Canadian Banks Island, Affected By Global Warming, Experiences Numerous Landslides

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As the global temperature continues to grow, new problems will appear. Canadian Banks Island has been affected by a large number of landslides. In just a few decades the number of landslides has increased by 600% percent due to global warming. The alternation between hot summers and the weakening permafrost has accentuated the problem. As the Arctic areas continue to become hotter, the landslides will become more often.

The data comes from a team of researchers who conducted a recent study. The researchers employed satellite imagery provided by the Google Earth Engine. The information used in the research includes a collection of 32 years of satellite data. The results are quite grim since Arctic warming doesn’t show any signs of slowing down.

One of the lead researchers mentioned during an interview that the specific timeframe was significant for him. He studied the Banks Island in 1984, and the new study offered him a chance to explore the setting with a meaningful motivation in mind.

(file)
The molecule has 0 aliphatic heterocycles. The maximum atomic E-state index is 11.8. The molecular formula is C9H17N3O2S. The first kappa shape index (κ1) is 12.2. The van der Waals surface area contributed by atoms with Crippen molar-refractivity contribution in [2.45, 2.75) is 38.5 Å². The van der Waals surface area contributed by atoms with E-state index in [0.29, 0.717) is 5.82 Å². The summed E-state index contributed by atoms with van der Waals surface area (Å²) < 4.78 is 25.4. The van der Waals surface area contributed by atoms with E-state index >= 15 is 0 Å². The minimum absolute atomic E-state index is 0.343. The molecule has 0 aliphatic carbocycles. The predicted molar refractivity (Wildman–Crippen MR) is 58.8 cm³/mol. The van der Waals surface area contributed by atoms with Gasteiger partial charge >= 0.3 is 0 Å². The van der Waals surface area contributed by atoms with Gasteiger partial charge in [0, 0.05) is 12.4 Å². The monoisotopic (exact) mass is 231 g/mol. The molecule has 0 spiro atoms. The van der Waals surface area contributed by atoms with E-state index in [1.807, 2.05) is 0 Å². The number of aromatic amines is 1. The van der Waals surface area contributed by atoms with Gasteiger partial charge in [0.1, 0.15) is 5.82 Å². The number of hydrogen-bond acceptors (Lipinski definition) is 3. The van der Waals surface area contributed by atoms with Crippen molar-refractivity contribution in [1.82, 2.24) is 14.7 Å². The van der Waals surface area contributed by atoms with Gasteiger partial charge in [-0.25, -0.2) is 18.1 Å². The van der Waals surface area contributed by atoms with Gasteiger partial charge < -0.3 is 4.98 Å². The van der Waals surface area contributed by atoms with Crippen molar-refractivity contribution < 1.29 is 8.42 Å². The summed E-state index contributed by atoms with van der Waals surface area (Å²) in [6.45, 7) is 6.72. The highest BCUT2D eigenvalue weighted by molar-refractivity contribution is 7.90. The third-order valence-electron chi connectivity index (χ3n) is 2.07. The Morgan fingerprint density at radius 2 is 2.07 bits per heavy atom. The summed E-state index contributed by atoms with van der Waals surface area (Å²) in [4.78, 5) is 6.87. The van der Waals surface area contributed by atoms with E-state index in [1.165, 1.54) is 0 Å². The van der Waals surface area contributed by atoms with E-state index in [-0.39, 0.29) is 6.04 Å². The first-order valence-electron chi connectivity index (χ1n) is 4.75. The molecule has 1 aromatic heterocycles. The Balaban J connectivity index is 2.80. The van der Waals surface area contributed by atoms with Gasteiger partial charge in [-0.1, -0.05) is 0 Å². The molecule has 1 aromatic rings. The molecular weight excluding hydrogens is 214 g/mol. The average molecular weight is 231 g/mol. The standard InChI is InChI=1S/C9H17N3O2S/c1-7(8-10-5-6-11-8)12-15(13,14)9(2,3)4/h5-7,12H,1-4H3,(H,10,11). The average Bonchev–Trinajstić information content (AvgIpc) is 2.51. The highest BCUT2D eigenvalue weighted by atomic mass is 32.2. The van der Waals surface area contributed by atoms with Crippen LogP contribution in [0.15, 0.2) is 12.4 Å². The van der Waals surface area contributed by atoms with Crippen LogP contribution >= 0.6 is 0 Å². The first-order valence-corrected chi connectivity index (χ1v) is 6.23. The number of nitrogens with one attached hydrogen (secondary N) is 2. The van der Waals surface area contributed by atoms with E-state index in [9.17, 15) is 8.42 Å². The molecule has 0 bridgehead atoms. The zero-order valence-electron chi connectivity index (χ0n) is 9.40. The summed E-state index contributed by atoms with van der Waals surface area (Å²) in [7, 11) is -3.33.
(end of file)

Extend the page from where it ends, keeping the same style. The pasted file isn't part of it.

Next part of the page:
Global Warming triggered numerous landslides on Canadian Banks Island

Google’s Earth Engine offers images that were collected with the help of Landsat and Sentinel satellites. By looking at a time lapse, people can observe how the landscape has evolved as time passed. By using these images, the researchers were able to notice retrogressive thaw slumps, a term used for the phenomenon which occurs when permafrost begins to thaw.

As the permafrost cliffs begin to degrade landslides will start to appear, and they often last for a few decades. In some cases they can stretch up to a mile, transforming the landscape into a desolate wasteland.

These events can be observed easily with the help of satellites as the mudflows will have a distinctive color due to the sediments which can be found in them. From 63 active landslide areas in 1984, the number rose to more than 4,100 active ones in 2013. The increasing number of landslides makes life harder for the native community since they are no longer able to access parts of the island.


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